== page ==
When diagnosed with a gastrointestinal stromal tumor (GIST) or any rare disease, the patient usually sees a doctor specializing in the treatment of that disease. Unfortunately, I live on a rock in the middle of the ocean, which makes finding the right doctor especially difficult.

I was diagnosed with GIST when I was 15 years old. Today, at age 23, I still see the same pediatric oncologist. My options are limited. I am roughly 2,500 miles from the nearest GIST specialist in California. 

Until I was 18 or 19, I was treated by my pediatrician, and I’m still seeing the same pediatric oncologist to this day. A pediatric oncologist can decide to continue treatment with their patient over the age of 18 as an outpatient until about age 30 (a decision that is up to the oncologist). But there is no other doctor on the island that has the relevant experience or specializes in my type of cancer. To my knowledge, there is only one other GIST patient on the island.

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As I enter “adulthood,” I have learned it is challenging to find a new doctor, whether it’s a specialist, PCP, or therapist. I have been seeing my current oncologist for 8 years, and I have been fortunate that my oncologist goes out of his way to consult with GIST specialists at the National Institutes of Health to ensure I still get the best care here. I realize I would eventually need to transition to an actual specialist, but the fear of not being listened to is one of the reasons why I hold on to the doctor I am seeing now.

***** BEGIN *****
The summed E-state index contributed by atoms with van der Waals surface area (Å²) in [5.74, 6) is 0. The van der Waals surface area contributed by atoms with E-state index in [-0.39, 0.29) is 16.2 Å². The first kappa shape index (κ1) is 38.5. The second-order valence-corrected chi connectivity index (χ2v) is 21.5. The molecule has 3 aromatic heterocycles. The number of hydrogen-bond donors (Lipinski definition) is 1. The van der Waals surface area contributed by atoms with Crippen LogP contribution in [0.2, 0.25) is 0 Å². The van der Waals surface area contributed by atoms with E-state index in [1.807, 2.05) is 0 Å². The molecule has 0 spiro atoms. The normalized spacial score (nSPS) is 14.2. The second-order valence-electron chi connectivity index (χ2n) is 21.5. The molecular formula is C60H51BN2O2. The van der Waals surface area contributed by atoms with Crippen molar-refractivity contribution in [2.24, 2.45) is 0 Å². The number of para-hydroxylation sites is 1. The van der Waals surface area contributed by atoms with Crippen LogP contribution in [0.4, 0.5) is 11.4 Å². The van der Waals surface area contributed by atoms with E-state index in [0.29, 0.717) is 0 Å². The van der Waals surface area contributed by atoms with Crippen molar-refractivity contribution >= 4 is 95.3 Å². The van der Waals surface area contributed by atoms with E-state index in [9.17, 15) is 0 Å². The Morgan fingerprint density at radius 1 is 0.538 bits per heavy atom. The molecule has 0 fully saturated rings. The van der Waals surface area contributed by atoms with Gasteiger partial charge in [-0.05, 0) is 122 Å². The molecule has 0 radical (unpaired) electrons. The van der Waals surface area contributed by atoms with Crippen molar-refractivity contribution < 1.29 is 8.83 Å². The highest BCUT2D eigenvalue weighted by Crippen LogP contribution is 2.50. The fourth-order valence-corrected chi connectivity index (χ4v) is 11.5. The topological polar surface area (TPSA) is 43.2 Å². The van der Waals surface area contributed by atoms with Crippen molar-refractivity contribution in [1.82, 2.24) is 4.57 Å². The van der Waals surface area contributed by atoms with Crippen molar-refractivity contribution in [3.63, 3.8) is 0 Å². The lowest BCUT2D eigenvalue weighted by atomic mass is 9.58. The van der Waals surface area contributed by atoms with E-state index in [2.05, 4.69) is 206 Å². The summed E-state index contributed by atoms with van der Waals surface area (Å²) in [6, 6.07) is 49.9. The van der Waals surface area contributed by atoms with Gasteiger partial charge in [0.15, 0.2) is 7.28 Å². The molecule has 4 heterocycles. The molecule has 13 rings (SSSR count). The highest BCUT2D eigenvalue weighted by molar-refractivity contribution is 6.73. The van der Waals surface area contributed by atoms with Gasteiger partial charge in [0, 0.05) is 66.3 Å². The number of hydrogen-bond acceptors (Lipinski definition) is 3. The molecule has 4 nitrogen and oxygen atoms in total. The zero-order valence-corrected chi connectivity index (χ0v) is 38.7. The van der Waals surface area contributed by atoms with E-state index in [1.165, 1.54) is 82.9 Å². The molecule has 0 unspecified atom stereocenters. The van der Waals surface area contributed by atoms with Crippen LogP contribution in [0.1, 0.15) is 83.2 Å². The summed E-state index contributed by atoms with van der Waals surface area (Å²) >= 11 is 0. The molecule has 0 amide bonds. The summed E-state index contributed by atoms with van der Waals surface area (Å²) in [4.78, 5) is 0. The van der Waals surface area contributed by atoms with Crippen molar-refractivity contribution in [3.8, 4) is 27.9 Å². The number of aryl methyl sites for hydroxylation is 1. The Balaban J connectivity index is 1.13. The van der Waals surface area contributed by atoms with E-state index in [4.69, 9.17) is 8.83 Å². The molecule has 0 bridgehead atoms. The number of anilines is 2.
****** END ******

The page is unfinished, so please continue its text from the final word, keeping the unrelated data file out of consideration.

I am not sure if other health care systems are the same, but the health care system I am a part of does little to nothing to help you find new doctors. For example, when I wanted to find a new therapist, I was referred to the website “Psychology Today” but I wished the doctor would have referred me to specific, recommended therapists. 

To find a new PCP or a doctor specializing in a specific field, you are referred to a website within your healthcare system and end up on a page called “Find A Physician.” Next, you choose between searching by name, specialty, or location. It’s nerve-wracking having to pick a physician, let alone reading reviews online. 

I think it would be easier for a GIST patient to be referred to new doctors and other health care providers. It’s hard to build a bond and have that trust with a new HCP because you get dismissed by being chronically ill. I’ve been told in the past that my symptoms have “been in my head” and that “I’m fine,” and that I am “overreacting.” As a GIST patient, how I feel should be validated. 

Whether referring us to a therapist or referring us to get a second opinion, we should feel like we are being taken care of; we should feel like we’re being heard from every doctor we meet. We shouldn’t have to go on this journey alone and “figure it out” by ourselves by looking at websites.